Diablo Canyon Credit: File photo

The yak tityu tityu yak tiłhini Northern Chumash tribe, in collaboration with The Land Conservancy of San Luis Obispo County, Cal Poly and the Regional Economic Action Coalition (REACH), launched a proposal in early February to try to get a portion of their ancestral homelands back.

The 12,000 acres surrounding the Diablo Canyon Nuclear Power Plant, known as the tsɨtyɨwɨ Coast, is the unceded homeland of the Northern Chumash tribe, according to the proposal.

“This region features untouched tide pools, grazed coastal bluffs, centuries-old oak woodlands, and invaluable known and unknown cultural resources,” the proposal said. 

With the passing of Senate Bill 846 in Sept. 2022 pushing the decommission of the Diablo Canyon Nuclear Power Plant back five years, the Northern Chumash tribe finally has the opportunity to regain this land. 

This coastal landscape, stretching from Avila Beach to Montaña de Oro, is divided into four areas: Parcel P., which is where the Diablo Canyon Nuclear Power Plant sits, North Ranch, which is owned by PG&E and South Ranch and Wild Cherry Canyon, which are both owned by PG&E subsidiary Eureka Energy Company.

The Northern Chumash tribe hopes to purchase the North and South Ranches, a total of about 9,000 acres of land, with funds from Senate Bill 846 and once-through cooling mitigation funds which support projects that preserve marine habitats.  According to the proposal, Wild Cherry Canyon would be purchased by “an appropriate public entity” that allows the Northern Chumash tribe to still access the land and preserve it with The Land Conservancy.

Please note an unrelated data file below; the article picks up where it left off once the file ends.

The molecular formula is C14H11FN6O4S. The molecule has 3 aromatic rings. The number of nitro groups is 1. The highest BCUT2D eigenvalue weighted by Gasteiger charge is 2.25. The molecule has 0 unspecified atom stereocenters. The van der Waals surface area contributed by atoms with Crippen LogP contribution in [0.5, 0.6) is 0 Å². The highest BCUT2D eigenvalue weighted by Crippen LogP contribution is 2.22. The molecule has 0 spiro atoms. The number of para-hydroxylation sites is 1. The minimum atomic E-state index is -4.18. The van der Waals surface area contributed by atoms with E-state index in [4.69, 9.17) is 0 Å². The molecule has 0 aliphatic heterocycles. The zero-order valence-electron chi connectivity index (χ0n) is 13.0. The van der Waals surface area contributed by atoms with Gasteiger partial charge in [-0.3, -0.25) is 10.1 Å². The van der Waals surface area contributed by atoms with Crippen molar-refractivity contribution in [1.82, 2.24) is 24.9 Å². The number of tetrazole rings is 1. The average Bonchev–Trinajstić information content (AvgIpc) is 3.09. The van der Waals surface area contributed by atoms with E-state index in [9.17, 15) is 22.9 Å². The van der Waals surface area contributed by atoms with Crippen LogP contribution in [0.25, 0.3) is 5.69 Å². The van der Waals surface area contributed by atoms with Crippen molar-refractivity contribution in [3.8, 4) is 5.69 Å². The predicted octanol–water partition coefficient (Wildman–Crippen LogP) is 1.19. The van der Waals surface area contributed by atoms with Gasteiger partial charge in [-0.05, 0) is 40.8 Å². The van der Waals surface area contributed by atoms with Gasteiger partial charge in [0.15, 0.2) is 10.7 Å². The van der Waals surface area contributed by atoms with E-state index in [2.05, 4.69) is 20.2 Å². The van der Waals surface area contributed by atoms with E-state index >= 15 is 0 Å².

The goal is to create “a tsɨtyɨwɨ Coastal Preserve united around land stewardship, protection of cultural and ecological resources and the understanding that the territory, identity, economy, and quality of life of [the Northern Chumash tribe] are inseparable from this remarkable landscape,” the proposal writes.

This conservation project will span over several years and will be carried out in phases taking place from July 2023-2026.

The first phase is the initial purchase and preservation of the land. The second phase would be in partnership with Cal Poly to develop a Clean Tech Innovation ecosystem which would transform energy production in California.

“The Central Coast has the opportunity to re-invent our role as an energy leader for California in the burgeoning green and blue economy — where energy, food, water and other essential services are provided from the land and ocean in a sustainable manner to meet the demands brought about by climate change,” the proposal said.

According to the proposal, this initiative would create new educational and research opportunities for Cal Poly students, as well as increasing employment in the San Luis Obispo community. 

The Northern Chumash tribe is asking the SLO community to support them in this conservation initiative by writing emails of public support to California Natural Resources Secretary Wade Crowfoot by 5 p.m. Friday. The tribe also created an email template which can be found here.

The California state legislature will vote on the California Natural Resources Agency’s Land Conservation and Development Plan on March 23.